When George W. Bush meets with the Pope Friday at the Vatican,
the third such visit of this president's term, it will be tempting
to see a non-Catholic president reaching out to Roman Catholic
voters as he runs for reelection.
Catholics represent nearly 23 percent of American voters; both
major presidential campaigns are ramping up their efforts to woo
Catholics, along with other faith groups. And with Democratic Sen.
John Kerry poised to become the first Catholic major-party nominee
since John F. Kennedy, the nexus of politics and Catholicism is
under the microscope to a degree unprecedented in more than 40
But a profound shift in voter behavior since the 1960 election
has rendered the old analysis meaningless. "There is no real
Catholic vote to speak of," says John Kenneth White, a political
scientist at Catholic University. "The real split in American
politics today is between those [of all faiths] who attend services
frequently and those who go seldom or not at all."
In 1960, when Kennedy was elected, the divide between Catholics
and white Protestants was real. Three-fourths of Catholics supported
Kennedy and three-fourths of white Protestants backed the Republican
nominee, Richard Nixon.
Today, non-Latino voters who identify themselves as Catholics -
without regard to frequency of church attendance - break down along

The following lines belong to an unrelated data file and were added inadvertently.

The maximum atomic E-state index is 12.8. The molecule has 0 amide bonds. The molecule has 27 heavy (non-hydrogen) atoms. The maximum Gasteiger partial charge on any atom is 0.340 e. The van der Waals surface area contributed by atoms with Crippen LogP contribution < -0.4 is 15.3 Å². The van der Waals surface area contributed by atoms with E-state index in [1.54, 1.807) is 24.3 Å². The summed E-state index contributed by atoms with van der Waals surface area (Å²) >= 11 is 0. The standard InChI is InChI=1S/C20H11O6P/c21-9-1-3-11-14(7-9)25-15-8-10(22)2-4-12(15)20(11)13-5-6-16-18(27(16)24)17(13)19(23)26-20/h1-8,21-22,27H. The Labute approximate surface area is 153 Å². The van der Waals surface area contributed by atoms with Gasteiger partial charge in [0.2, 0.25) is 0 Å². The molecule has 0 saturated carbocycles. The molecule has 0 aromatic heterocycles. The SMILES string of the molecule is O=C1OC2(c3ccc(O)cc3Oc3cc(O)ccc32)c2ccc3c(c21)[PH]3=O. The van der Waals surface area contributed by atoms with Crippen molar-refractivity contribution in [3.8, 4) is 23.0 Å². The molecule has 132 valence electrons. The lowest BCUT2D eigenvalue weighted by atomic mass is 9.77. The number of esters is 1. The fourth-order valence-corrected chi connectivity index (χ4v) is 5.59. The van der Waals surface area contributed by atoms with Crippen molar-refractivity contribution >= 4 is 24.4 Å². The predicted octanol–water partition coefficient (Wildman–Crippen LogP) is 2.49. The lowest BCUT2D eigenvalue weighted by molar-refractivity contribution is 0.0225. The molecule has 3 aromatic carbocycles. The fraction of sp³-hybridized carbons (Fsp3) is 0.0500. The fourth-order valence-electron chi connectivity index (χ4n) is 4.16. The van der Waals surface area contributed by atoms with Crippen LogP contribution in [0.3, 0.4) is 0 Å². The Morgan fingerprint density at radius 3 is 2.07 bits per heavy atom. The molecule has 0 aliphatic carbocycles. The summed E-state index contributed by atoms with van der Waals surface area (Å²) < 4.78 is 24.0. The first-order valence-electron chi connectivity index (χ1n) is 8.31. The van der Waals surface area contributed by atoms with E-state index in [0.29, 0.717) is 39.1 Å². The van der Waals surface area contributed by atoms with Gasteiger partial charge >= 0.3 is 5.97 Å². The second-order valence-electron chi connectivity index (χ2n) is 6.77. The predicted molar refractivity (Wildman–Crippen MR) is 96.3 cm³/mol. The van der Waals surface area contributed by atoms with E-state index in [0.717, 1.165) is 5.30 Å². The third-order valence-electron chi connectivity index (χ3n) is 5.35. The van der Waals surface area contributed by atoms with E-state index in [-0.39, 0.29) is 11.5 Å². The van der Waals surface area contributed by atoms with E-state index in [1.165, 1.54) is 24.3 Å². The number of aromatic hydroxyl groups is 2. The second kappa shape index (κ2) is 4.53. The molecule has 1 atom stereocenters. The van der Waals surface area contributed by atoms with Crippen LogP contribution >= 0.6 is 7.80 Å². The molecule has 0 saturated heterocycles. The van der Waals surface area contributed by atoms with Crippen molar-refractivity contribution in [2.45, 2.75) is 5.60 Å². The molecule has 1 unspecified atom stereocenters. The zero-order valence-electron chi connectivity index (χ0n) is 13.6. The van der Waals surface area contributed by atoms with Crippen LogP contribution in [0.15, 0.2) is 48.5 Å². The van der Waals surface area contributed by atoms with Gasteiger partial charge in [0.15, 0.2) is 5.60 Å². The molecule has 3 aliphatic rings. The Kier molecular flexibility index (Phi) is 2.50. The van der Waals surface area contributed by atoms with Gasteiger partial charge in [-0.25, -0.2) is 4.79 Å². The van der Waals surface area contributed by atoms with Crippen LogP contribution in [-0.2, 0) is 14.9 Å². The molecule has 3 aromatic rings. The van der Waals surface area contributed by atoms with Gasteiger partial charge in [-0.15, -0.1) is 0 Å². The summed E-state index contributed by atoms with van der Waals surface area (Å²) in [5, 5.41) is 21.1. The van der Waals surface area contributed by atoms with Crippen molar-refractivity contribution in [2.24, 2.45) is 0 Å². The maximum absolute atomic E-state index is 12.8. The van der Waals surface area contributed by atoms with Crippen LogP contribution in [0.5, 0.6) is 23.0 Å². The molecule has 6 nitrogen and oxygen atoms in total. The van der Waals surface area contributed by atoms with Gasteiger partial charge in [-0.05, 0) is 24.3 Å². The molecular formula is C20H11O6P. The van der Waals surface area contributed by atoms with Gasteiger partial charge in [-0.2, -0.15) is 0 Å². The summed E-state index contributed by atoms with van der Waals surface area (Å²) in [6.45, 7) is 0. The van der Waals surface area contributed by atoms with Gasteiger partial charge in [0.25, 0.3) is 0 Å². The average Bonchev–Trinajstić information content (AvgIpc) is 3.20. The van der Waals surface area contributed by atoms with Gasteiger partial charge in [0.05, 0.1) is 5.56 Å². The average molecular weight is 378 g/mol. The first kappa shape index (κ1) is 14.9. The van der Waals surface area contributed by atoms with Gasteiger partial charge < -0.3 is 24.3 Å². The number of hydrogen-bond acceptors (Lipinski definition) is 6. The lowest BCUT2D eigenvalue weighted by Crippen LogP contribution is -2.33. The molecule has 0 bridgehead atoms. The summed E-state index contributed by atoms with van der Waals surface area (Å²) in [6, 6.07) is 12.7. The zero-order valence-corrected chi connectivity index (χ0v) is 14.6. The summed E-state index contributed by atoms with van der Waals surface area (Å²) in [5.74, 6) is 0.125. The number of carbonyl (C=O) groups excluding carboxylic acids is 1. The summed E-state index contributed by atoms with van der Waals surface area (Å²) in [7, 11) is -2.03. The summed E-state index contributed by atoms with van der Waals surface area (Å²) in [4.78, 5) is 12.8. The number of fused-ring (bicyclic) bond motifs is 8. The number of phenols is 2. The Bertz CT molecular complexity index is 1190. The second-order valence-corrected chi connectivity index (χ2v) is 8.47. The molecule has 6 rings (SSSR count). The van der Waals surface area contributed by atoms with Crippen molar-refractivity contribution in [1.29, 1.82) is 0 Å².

political lines that tend to mirror the electorate as a whole. When
Latino Catholics are factored in, the "Catholic vote" leans
Democratic in general and toward Kerry for president.
Even the stickiest of issues that go to the center of the
intersection of religion and politics show Catholic views virtually
identical to overall opinion. On abortion, 34 percent of Catholic
voters and 36 percent of all voters believe it should be "generally
available to those who want it," according to a new CBS News poll.
On the issue of whether it's "appropriate for political candidates
to talk about their religious beliefs as part of their political
campaigns," 49 percent of Catholic voters said it was, versus 50
percent of voters overall.
Bush's task and newest move
For Bush, the task of reaching "his" Catholic voters is easier;
Bush Catholics gather regularly in one place, either for mass or
other church functions. Kerry's Catholics are less likely to gather
From day one, the Bush White House has reached out to
conservative religious leaders as a core activity of its time in
office. Now that it's battling hard for a second term, the Bush team
is reaching out to religious voters so aggressively that
congregations could face challenges to their tax-exempt status.
On Tuesday, an e-mail from a Bush-Cheney campaign official in
Pennsylvania provided to reporters by Bush opponents demonstrated
this level of outreach. …